SHE: Embodied Judaism Symposium & Exhibit
Who is She? The Shekhinah, which derives from the Hebrew word for "dwell or settle," is a feminine divine presence, guiding and protecting men and women everywhere. She is power, wisdom, and compassion and has influenced Jews from the ancient world through Second and Third Wave feminism and into the transgender and environmental concerns of the present day. Who is She, how has She empowered us, and how does She appear to us today?
SHE, the third biannual Embodied Judaism Symposium, explored the concept of Shekhinah, drawing on materials in the Post-Holocaust American Judaism Collections held at the University of Colorado Boulder. The symposium featured insight and embodied presentations by Rabbi Dr. Tirzah Firestone, Professor Joy Ladin, and Professor Samuel Boyd as well as an original performance from dancer and choreographer Robert Sher-Machherndl. The symposium was accompanied by an exhibit exploring the concept of Shekhinah, which was be on display in CU Boulder's Norlin Library.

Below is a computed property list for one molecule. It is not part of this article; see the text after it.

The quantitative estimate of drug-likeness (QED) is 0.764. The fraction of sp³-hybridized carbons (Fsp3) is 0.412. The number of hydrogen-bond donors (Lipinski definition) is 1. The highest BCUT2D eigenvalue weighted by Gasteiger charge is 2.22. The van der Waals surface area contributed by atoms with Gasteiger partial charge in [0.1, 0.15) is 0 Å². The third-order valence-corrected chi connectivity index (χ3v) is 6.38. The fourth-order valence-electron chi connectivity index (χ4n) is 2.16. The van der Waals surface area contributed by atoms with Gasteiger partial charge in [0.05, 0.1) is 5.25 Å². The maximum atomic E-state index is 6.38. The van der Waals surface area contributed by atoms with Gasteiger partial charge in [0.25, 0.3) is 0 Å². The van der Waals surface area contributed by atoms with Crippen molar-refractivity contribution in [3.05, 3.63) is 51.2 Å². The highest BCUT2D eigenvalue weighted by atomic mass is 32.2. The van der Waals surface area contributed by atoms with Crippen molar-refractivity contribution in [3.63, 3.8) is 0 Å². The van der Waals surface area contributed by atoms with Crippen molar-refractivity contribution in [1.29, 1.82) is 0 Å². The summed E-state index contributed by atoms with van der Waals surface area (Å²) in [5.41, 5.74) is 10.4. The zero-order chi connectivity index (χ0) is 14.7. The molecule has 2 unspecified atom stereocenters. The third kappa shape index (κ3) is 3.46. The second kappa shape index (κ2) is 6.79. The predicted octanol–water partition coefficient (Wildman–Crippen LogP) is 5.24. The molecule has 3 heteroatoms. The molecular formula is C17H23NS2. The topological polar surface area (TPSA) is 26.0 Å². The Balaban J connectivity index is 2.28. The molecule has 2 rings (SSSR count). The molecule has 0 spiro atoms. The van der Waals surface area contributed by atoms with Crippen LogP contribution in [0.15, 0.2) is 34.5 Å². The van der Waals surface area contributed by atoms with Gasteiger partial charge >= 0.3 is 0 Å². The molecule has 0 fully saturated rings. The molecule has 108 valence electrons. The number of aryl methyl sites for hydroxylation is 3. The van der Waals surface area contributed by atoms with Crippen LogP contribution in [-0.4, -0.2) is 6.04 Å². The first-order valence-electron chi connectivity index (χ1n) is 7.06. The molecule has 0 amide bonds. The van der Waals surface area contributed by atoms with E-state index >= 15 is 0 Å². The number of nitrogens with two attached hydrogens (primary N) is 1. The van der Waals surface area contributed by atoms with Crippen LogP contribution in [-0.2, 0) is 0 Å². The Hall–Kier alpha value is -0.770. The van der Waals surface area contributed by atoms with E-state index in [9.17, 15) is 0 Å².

The 2017 symposium and exhibit were hosted by the Program in Jewish Studies and the University Libraries' Special Collections and Archives and made possible by support from Rose Community Foundation, a Research and Innovative Seed Grant, and CU's Departments of Philosophy, History, Germanic and Slavic Languages and Literatures, Theatre and Dance, Religious Studies, English, and Women and Gender Studies.
2017 Embodied Judaism Presentations
Professor Samuel Boyd: "Herstory": A Brief History of the Shekhinah
Boyd explored the historical backgrounds of the Shekhinah, showing how the concept of female divine presence appears in ancient Near Eastern texts, iconography, and religious practice. He traced this cultural background in the biblical texts, particularly Deuteronomy, and showed how conceptions of the Shekhinah evolved into early Judaism.